The Ethernet Alliance hailed ratification of IEEE 802.3bz, Standard for Ethernet Amendment: Media Access Control Parameters, Physical Layers and Management Parameters for 2.5 Gb/s and 5 Gb/s Operation.
Enabling access layer bandwidth to evolve incrementally beyond 1 Gigabit per second (Gb/s), it will help address emerging needs in a variety of settings and applications, including enterprise, wireless networks, and more.
“End user data needs – both wired and wireless – are continuing to grow, especially as more and more users access the network via ever-faster wireless technologies enabled by IEEE 802.11ac. The 1000BASE-T uplink from the wireless to wired network is no longer sufficient, and users need a way to tap into higher data rates without having to overhaul the 70 billion meters of Cat5e / Cat6 wiring already sold,” said David Chalupsky, board of directors, Ethernet Alliance; principal engineer, Intel Corporation. “IEEE 802.3bz is an elegant solution addressing not only the demand for faster access to rapidly rising data volumes, but also capitalizes on previous infrastructure investments, thereby extending their life and maximizing value.”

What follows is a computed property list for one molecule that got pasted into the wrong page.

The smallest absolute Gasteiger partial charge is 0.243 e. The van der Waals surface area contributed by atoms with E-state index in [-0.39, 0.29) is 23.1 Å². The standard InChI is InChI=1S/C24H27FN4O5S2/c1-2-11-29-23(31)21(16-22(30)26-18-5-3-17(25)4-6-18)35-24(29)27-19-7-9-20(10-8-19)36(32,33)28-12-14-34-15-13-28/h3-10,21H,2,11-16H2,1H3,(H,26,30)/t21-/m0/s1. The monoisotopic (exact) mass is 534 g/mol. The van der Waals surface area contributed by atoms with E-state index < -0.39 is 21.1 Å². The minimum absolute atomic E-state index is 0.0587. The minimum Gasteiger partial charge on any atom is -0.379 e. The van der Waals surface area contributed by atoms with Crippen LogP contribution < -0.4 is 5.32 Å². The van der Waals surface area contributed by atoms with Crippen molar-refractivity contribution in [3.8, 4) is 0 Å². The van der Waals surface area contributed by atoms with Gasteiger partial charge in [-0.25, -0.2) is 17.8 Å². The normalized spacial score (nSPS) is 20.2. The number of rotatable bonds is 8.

Building upon the success of and laying out an upgrade path for 1000BASE-T, IEEE 802.3bz defines 2.5 Gigabit (2.5G) and 5 Gigabit (5G) BASE-T Ethernet. It specifies Ethernet Media Access Control (MAC) parameters, physical layer specifications (PHYs), and management objects for balanced twisted pair transmission media found in structured cabling.
Facilitating up to five times the speed without requiring expensive infrastructure changes, IEEE 802.3bz enables cost-effective network bandwidth scaling. This enterprise technology addresses various needs, including scientific and research computing, content production and editing, industrial design and automation, machine vision, and more.
“The Ethernet Alliance is excited by the promise and opportunities presented by IEEE 802.3bz. We are committed to validating the industry’s expectation of the multi-vendor interoperability of this standard as the follow-on to 1000BASE-T, considered the most successful Ethernet project ever,” said John D’Ambrosia, chairman, Ethernet Alliance.